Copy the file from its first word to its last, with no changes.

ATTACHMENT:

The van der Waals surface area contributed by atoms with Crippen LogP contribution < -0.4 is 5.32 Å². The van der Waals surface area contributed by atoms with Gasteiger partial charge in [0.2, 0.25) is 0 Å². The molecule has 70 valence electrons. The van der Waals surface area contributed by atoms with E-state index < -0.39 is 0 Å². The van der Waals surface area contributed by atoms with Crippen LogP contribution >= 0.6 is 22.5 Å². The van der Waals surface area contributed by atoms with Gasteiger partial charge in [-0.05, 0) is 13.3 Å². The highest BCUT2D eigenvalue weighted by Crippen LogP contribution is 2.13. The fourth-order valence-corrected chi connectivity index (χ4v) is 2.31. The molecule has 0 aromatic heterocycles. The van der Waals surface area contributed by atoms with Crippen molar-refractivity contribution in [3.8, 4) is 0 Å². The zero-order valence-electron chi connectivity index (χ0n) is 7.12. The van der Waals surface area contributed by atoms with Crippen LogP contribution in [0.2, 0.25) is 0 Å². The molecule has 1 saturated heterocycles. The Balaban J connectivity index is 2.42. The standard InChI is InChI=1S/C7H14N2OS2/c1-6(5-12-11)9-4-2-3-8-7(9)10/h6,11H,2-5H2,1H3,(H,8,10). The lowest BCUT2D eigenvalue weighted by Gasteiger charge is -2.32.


The van der Waals surface area contributed by atoms with Crippen LogP contribution < -0.4 is 5.32 Å². The van der Waals surface area contributed by atoms with Gasteiger partial charge in [0.2, 0.25) is 0 Å². The molecule has 70 valence electrons. The van der Waals surface area contributed by atoms with E-state index < -0.39 is 0 Å². The van der Waals surface area contributed by atoms with Crippen LogP contribution >= 0.6 is 22.5 Å². The van der Waals surface area contributed by atoms with Gasteiger partial charge in [-0.05, 0) is 13.3 Å². The highest BCUT2D eigenvalue weighted by Crippen LogP contribution is 2.13. The fourth-order valence-corrected chi connectivity index (χ4v) is 2.31. The molecule has 0 aromatic heterocycles. The van der Waals surface area contributed by atoms with Crippen molar-refractivity contribution in [3.8, 4) is 0 Å². The zero-order valence-electron chi connectivity index (χ0n) is 7.12. The van der Waals surface area contributed by atoms with Crippen LogP contribution in [0.2, 0.25) is 0 Å². The molecule has 1 saturated heterocycles. The Balaban J connectivity index is 2.42. The standard InChI is InChI=1S/C7H14N2OS2/c1-6(5-12-11)9-4-2-3-8-7(9)10/h6,11H,2-5H2,1H3,(H,8,10). The lowest BCUT2D eigenvalue weighted by Gasteiger charge is -2.32.